LNCaP cells were cultured in Dulbecco’s modified Eagle medium (DMEM)/F-12 Ham (Gibco/BRL, NY, USA) supplemented with 10% fetal bovine serum (Gibco, Australia) in a HERACELL 150i CO2 incubator (Thermo Scientific, USA) at normoxic conditions (21.0% O2, 5.0% CO2, N2 balance). When cells approached nearly 80% confluence, the cells were washed twice with phosphate-buffered saline (PBS), and the medium was replaced by serum-deprived DMEM/F12. Then, the cells were maintained at normoxic or exposed to hypoxic conditions. Hypoxic conditions were established by culturing LNCaP cells in a hypoxic chamber (HERACELL 150i CO2 Incubator, Thermo Scientific, USA) filled with 1.0% O2, 5.0% CO2, and N2 balance. Following treatment, all experiments were performed in triplicate at the time points of 12, 24, and 48 hours.
Morphological analysis and Hoechst 33258 staining
Cell morphology were observed by light microscopy using a Leica EC3 microscope (Wetzlar, Germany) at the indicated times. Morphological changes in nuclei were evaluated by fluorescence microscopy with the chromatin dye Hoechst 33258 (Beyotime, China). In brief, cells in a 6-well microtiter plate (Costar, Corning, NY, USA) were fixed in cold 4% paraformaldehyde for 10 min at room temperature. Then, the cells were washed twice with cold PBS and incubated with Hoechst 33258 for 5 min in the dark. Nuclear chromatin morphology was assessed using a Leica EC3 fluorescence microscope (Wetzlar, Germany) at 200× magnification.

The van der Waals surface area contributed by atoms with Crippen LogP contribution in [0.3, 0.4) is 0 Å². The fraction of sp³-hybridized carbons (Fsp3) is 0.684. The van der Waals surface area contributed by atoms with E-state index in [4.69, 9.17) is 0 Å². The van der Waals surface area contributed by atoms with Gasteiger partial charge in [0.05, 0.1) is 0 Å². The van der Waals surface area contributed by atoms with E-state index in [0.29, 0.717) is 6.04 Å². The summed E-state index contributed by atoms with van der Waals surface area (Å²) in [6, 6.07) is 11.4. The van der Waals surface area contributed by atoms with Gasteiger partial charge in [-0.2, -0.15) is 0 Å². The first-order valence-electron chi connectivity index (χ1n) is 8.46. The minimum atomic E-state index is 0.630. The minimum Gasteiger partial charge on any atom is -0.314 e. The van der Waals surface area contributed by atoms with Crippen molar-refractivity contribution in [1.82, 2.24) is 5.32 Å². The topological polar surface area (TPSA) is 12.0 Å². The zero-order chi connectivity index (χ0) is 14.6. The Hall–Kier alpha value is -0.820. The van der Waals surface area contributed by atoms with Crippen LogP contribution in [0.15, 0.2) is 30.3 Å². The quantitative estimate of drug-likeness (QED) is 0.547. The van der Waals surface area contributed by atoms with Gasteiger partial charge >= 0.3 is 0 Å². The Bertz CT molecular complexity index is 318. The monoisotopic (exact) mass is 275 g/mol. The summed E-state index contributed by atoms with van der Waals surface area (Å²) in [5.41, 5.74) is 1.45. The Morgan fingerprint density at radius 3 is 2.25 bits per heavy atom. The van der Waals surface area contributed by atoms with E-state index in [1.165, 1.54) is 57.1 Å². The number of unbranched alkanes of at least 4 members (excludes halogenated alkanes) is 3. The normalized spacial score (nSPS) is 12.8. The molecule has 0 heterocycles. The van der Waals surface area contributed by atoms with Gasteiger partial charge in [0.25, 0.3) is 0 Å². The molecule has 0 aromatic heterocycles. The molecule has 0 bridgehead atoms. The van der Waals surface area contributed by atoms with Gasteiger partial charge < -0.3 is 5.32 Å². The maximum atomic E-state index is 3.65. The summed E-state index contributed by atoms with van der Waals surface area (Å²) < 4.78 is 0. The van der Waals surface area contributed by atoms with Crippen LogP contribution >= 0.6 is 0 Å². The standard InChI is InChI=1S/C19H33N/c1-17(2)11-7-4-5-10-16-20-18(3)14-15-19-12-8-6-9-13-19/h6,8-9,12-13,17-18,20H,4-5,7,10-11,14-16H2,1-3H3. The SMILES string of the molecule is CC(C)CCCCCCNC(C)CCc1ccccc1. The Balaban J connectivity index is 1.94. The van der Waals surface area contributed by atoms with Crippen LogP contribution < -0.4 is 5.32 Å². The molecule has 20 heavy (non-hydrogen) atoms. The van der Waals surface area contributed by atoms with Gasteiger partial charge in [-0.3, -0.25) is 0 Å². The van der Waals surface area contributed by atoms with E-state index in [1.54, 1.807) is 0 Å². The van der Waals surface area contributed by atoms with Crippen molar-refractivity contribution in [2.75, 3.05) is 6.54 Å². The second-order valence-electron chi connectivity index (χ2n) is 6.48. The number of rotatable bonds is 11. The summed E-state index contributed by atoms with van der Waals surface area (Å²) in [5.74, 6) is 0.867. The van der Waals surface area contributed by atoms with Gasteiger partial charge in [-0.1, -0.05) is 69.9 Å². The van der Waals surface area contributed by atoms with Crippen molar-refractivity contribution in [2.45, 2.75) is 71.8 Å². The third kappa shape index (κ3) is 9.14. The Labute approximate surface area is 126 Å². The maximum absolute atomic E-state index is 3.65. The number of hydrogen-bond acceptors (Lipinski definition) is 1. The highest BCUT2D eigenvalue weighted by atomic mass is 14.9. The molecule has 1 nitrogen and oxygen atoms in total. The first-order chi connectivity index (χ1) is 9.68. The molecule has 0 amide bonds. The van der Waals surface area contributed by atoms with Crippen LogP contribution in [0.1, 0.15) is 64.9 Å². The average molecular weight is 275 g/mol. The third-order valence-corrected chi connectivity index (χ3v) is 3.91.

Cell viability assay
LNCaP cells were seeded in 96-well plates (Costar, USA) at a density of 50,000 cells per well. After treatment, cells were washed twice with PBS and 100 µL of fresh culture medium containing 10 µL of CCK-8 (Beyotime, China) was added to each well for additional 2 hours incubation. Cell viability at 12, 24, and 48 hours was determined by reading the absorbance at 450 nm using a BioTek µQuant Microplate Reader (Biotek Instruments Inc., Winooski, VT, USA). The inhibition rate of cell growth was calculated by the following formula: inhibition rate (%) = (1− average absorbance of treated cells at the indicated time/average absorbance of the cells at 0 hour) ×100%.
Wound healing assay
The wound healing assay was performed to assess tumor cell migration, as described previously (15). Gap closure at the indicated time was monitored by light microscopy at a magnification of 40×. The area of wound closure was analyzed by Image-Pro Plus software (Media Cybernetics, Silver Spring, MD, USA). Wound healing was quantified as the percentage of area reduction compared with the initial scratch area.
Measurement of reactive oxygen species (ROS) generation
Intracellular accumulation of ROS was measured by a 2',7'-dichlorofluorescein diacetate (DCFH-DA, Beyotime, China) fluorescent probe assay. After treatment, the medium in black 96-well assay plates was replaced with serum-deprived culture medium containing DCFH-DA (10 µM) at 37 °C for 20 min in the dark. The cells were washed with serum-free medium to remove the residual probes. The cellular mean fluorescence intensity (MFI) was read by a Synergy™ H4 Hybrid Microplate Reader (BioTek Instruments Inc., USA), with an excitation wavelength of 485 nm and an emission wavelength of 528 nm. Gen5 software (BioTek Instruments Inc., USA) was used to measure the fluorescence data.